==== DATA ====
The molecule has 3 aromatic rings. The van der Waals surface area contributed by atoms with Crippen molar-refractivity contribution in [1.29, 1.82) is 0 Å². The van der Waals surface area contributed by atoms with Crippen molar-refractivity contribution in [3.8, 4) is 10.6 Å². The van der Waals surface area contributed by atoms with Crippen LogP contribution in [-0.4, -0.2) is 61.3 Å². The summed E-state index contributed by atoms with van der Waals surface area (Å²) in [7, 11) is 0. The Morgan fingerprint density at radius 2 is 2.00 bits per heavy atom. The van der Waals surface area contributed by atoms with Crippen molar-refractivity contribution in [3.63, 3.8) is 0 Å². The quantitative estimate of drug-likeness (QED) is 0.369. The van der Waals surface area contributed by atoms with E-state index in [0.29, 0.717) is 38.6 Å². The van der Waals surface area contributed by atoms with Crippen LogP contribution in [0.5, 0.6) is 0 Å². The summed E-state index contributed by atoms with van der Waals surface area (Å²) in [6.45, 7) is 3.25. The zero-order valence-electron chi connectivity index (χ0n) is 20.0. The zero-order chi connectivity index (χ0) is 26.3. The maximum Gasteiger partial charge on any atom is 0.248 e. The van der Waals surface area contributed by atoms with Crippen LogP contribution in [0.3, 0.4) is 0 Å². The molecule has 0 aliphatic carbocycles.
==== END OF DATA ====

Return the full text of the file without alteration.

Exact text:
The molecule has 3 aromatic rings. The van der Waals surface area contributed by atoms with Crippen molar-refractivity contribution in [1.29, 1.82) is 0 Å². The van der Waals surface area contributed by atoms with Crippen molar-refractivity contribution in [3.8, 4) is 10.6 Å². The van der Waals surface area contributed by atoms with Crippen LogP contribution in [-0.4, -0.2) is 61.3 Å². The summed E-state index contributed by atoms with van der Waals surface area (Å²) in [7, 11) is 0. The Morgan fingerprint density at radius 2 is 2.00 bits per heavy atom. The van der Waals surface area contributed by atoms with Crippen molar-refractivity contribution in [3.63, 3.8) is 0 Å². The quantitative estimate of drug-likeness (QED) is 0.369. The van der Waals surface area contributed by atoms with E-state index in [0.29, 0.717) is 38.6 Å². The van der Waals surface area contributed by atoms with Crippen LogP contribution in [0.5, 0.6) is 0 Å². The summed E-state index contributed by atoms with van der Waals surface area (Å²) in [6.45, 7) is 3.25. The zero-order valence-electron chi connectivity index (χ0n) is 20.0. The zero-order chi connectivity index (χ0) is 26.3. The maximum Gasteiger partial charge on any atom is 0.248 e. The van der Waals surface area contributed by atoms with Crippen LogP contribution in [0.3, 0.4) is 0 Å². The molecule has 0 aliphatic carbocycles.